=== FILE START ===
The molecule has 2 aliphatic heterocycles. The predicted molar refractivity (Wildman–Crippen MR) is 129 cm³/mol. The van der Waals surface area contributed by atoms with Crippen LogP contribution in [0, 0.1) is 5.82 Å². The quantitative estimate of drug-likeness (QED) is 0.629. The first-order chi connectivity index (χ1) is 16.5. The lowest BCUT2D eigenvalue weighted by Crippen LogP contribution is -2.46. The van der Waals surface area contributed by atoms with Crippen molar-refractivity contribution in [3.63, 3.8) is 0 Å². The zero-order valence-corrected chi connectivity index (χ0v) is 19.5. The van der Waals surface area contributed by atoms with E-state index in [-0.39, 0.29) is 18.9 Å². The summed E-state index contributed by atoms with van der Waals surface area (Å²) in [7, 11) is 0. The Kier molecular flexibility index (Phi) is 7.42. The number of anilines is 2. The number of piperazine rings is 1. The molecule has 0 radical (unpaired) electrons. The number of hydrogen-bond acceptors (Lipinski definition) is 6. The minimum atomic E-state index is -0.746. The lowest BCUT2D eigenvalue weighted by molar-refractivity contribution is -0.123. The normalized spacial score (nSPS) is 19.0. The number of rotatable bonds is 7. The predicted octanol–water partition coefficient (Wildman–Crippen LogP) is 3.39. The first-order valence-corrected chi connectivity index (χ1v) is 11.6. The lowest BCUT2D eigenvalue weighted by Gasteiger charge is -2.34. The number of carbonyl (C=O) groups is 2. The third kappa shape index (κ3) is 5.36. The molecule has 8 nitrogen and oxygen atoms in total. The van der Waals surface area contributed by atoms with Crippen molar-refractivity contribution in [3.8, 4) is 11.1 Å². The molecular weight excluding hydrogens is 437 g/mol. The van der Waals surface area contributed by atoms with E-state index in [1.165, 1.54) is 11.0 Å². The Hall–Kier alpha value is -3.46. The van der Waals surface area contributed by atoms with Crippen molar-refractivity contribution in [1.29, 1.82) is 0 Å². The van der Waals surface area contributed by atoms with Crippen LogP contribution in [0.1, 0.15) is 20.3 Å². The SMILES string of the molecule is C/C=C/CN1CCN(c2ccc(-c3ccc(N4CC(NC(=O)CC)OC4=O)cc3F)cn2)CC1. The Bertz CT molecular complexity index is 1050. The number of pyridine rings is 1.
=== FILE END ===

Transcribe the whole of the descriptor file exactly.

The molecule has 2 aliphatic heterocycles. The predicted molar refractivity (Wildman–Crippen MR) is 129 cm³/mol. The van der Waals surface area contributed by atoms with Crippen LogP contribution in [0, 0.1) is 5.82 Å². The quantitative estimate of drug-likeness (QED) is 0.629. The first-order chi connectivity index (χ1) is 16.5. The lowest BCUT2D eigenvalue weighted by Crippen LogP contribution is -2.46. The van der Waals surface area contributed by atoms with Crippen molar-refractivity contribution in [3.63, 3.8) is 0 Å². The zero-order valence-corrected chi connectivity index (χ0v) is 19.5. The van der Waals surface area contributed by atoms with E-state index in [-0.39, 0.29) is 18.9 Å². The summed E-state index contributed by atoms with van der Waals surface area (Å²) in [7, 11) is 0. The Kier molecular flexibility index (Phi) is 7.42. The number of anilines is 2. The number of piperazine rings is 1. The molecule has 0 radical (unpaired) electrons. The number of hydrogen-bond acceptors (Lipinski definition) is 6. The minimum atomic E-state index is -0.746. The lowest BCUT2D eigenvalue weighted by molar-refractivity contribution is -0.123. The normalized spacial score (nSPS) is 19.0. The number of rotatable bonds is 7. The predicted octanol–water partition coefficient (Wildman–Crippen LogP) is 3.39. The first-order valence-corrected chi connectivity index (χ1v) is 11.6. The lowest BCUT2D eigenvalue weighted by Gasteiger charge is -2.34. The number of carbonyl (C=O) groups is 2. The third kappa shape index (κ3) is 5.36. The molecule has 8 nitrogen and oxygen atoms in total. The van der Waals surface area contributed by atoms with Crippen molar-refractivity contribution in [3.8, 4) is 11.1 Å². The molecular weight excluding hydrogens is 437 g/mol. The van der Waals surface area contributed by atoms with E-state index in [1.165, 1.54) is 11.0 Å². The Hall–Kier alpha value is -3.46. The van der Waals surface area contributed by atoms with Crippen molar-refractivity contribution in [1.29, 1.82) is 0 Å². The van der Waals surface area contributed by atoms with Crippen LogP contribution in [0.1, 0.15) is 20.3 Å². The SMILES string of the molecule is C/C=C/CN1CCN(c2ccc(-c3ccc(N4CC(NC(=O)CC)OC4=O)cc3F)cn2)CC1. The Bertz CT molecular complexity index is 1050. The number of pyridine rings is 1.